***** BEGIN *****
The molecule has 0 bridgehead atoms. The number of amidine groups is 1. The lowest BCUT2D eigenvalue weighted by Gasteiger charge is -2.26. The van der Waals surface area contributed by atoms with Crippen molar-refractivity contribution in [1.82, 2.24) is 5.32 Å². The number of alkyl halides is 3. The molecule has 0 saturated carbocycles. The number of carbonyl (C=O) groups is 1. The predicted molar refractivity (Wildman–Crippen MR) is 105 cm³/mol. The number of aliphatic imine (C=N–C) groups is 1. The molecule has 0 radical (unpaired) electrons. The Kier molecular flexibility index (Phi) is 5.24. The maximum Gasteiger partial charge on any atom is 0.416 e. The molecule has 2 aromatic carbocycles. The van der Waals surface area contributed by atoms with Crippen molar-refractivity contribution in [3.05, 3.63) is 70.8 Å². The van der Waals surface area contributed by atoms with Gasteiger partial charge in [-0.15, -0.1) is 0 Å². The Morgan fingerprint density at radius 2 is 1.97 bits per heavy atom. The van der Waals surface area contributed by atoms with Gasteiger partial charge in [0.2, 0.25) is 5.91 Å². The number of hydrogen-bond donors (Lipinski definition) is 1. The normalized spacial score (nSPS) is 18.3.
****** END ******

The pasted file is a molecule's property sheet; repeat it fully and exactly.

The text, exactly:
The molecule has 0 bridgehead atoms. The number of amidine groups is 1. The lowest BCUT2D eigenvalue weighted by Gasteiger charge is -2.26. The van der Waals surface area contributed by atoms with Crippen molar-refractivity contribution in [1.82, 2.24) is 5.32 Å². The number of alkyl halides is 3. The molecule has 0 saturated carbocycles. The number of carbonyl (C=O) groups is 1. The predicted molar refractivity (Wildman–Crippen MR) is 105 cm³/mol. The number of aliphatic imine (C=N–C) groups is 1. The molecule has 0 radical (unpaired) electrons. The Kier molecular flexibility index (Phi) is 5.24. The maximum Gasteiger partial charge on any atom is 0.416 e. The molecule has 2 aromatic carbocycles. The van der Waals surface area contributed by atoms with Crippen molar-refractivity contribution in [3.05, 3.63) is 70.8 Å². The van der Waals surface area contributed by atoms with Gasteiger partial charge in [-0.15, -0.1) is 0 Å². The Morgan fingerprint density at radius 2 is 1.97 bits per heavy atom. The van der Waals surface area contributed by atoms with Gasteiger partial charge in [0.2, 0.25) is 5.91 Å². The number of hydrogen-bond donors (Lipinski definition) is 1. The normalized spacial score (nSPS) is 18.3.